He started eight games as a freshman, catching 12 passes for 237 yards and four touchdowns, then added 372 receiving yards and another score in 2001. Gallik and tight end Casey Fitzsimmons benefitted from former Carroll quarterback Tyler Emmert in the 2002 season, with the receiver hauling in 84 receptions for 1,271 yards and 14 touchdowns. Carroll won its first NAIA national championship and Gallik was named first-team all-Frontier Conference and first-team all-American in the process. He repeated those accolades as a senior, setting numerous records in 2003. Gallik caught 109 passes for 1,966 yards, a Carroll program record, and notched the Fighting Saints’ single-season reception touchdown mark with 19. He scored nine touchdowns in four playoff games, including three in Carroll’s 41-28 win over Northwestern Oklahoma State in the NAIA national championship game, the Saints’ second title in as many years.
Gallik capped his Carroll career with 3,846 receiving yards and 38 touchdowns, each program records. He also holds the Saints’ record with 250 receiving yards in a single game – the 2003 championship.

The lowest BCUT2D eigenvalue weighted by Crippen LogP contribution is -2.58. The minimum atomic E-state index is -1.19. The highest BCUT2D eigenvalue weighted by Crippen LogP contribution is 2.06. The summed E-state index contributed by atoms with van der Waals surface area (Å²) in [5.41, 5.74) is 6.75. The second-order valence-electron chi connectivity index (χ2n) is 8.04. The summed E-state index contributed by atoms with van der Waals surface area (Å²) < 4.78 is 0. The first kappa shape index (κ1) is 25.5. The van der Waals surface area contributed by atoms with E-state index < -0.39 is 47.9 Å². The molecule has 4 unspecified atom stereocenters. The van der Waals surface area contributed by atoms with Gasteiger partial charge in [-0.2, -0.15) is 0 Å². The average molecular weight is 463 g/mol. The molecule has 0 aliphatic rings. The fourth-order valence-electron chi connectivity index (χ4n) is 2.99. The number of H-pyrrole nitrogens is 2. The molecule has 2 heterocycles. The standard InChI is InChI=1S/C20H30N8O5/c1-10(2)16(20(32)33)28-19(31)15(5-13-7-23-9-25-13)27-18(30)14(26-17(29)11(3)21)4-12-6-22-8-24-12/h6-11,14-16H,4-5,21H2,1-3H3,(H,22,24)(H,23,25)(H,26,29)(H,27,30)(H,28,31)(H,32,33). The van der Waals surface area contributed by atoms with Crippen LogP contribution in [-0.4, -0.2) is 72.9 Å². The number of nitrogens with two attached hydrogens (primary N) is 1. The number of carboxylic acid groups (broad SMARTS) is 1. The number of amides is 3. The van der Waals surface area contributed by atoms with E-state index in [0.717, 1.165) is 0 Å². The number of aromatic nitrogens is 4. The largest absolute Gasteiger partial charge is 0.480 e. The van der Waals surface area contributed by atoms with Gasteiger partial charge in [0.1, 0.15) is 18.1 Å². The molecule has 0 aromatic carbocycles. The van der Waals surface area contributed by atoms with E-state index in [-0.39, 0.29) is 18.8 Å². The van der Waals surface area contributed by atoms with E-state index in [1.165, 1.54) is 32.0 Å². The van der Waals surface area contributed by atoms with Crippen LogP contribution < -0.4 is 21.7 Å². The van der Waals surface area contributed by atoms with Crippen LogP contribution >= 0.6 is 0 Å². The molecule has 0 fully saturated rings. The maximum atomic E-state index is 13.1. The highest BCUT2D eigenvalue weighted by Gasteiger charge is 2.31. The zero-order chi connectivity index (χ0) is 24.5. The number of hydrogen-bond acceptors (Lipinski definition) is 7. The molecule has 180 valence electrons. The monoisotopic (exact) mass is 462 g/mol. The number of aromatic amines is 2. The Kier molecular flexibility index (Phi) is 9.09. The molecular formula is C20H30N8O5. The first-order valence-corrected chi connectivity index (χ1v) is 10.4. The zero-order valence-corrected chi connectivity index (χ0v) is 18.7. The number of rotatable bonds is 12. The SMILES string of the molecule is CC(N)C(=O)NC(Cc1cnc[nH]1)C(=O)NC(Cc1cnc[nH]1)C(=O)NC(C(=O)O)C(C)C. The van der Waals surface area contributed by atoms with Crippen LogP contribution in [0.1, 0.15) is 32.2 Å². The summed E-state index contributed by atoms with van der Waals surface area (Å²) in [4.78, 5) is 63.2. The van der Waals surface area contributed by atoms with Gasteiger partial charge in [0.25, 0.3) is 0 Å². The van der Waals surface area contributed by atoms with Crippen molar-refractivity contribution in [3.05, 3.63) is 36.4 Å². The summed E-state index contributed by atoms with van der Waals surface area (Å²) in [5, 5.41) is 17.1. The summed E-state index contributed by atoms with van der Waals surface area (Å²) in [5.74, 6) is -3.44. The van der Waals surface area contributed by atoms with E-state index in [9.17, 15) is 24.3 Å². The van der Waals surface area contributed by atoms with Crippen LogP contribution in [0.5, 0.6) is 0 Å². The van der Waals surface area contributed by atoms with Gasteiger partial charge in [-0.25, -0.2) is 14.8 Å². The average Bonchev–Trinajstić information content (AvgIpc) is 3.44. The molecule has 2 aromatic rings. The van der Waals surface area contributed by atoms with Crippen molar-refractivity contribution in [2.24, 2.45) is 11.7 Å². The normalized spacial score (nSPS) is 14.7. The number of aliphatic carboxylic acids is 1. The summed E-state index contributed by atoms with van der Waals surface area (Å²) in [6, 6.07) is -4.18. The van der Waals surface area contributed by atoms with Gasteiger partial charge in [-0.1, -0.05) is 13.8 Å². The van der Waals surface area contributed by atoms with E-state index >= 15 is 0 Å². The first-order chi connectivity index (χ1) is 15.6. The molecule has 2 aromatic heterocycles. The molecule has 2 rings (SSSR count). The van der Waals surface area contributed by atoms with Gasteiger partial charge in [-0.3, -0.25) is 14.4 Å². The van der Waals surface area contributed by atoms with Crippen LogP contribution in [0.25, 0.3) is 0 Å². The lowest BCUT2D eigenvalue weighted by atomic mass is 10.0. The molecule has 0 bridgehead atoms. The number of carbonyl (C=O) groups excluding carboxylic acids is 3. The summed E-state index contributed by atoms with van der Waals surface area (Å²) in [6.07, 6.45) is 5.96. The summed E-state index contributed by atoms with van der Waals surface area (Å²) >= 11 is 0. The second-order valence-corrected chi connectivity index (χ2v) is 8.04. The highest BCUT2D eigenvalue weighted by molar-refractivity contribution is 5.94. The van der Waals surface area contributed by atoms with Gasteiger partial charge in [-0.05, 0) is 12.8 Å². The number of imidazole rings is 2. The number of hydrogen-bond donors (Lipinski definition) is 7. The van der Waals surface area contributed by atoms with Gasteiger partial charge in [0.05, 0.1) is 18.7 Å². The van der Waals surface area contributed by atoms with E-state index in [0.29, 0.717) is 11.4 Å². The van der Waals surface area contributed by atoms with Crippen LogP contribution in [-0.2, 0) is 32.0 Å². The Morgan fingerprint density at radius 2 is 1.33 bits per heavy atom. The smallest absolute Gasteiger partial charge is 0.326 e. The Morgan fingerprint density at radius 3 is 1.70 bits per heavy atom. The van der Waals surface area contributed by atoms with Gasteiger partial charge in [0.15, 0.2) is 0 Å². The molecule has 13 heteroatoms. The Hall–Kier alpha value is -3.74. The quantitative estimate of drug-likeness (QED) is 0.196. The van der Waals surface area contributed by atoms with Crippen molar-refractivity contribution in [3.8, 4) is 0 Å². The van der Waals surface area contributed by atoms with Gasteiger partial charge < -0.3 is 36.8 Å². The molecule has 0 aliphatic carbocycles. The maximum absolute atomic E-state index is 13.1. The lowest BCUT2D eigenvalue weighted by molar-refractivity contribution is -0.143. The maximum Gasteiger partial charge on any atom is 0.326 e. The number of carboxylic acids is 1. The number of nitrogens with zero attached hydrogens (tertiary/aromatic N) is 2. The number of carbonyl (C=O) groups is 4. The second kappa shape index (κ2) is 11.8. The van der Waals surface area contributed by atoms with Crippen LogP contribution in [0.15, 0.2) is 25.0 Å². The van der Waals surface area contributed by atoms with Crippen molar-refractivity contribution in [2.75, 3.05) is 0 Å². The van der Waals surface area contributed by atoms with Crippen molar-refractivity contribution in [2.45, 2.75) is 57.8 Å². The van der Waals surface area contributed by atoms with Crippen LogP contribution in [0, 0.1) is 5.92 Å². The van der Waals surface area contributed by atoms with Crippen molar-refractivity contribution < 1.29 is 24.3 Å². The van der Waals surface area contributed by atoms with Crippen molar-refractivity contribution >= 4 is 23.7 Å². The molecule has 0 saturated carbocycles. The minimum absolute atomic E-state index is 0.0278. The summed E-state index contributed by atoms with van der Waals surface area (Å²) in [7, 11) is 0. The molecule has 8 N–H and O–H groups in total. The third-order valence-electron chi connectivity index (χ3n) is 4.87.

Following his playing days, Gallik coached the Carroll College receivers for one year (2004) and was inducted into the Saints Athletic Hall of Fame in 2013. His 2002 and 2003 football teams were also enshrined in Carroll’s hall of fame.
… on Gallik
Carroll College football coach Mike Van Diest: “It was amazing when we went down to recruit him. He was an all-state running back at Stevensville. Much like Justin Thomas, who was an all-state running back at Helena Capital, move them to wide receiver and get the ball to their hands and let them be a running back out there in space. We went down there on a visit with Mark, and George Wasser was his coach, and George Wasser is one of my favorite people because I got a chance to coach (former Stevensville linebacker) Joe Cummings down in Wyoming. Here’s Mark in a shirt and tie. I don’t think Stevi had a dress code at that time where he had to wear it, but he knew that I was coming down to visit with him. I was just so impressed with him at that time.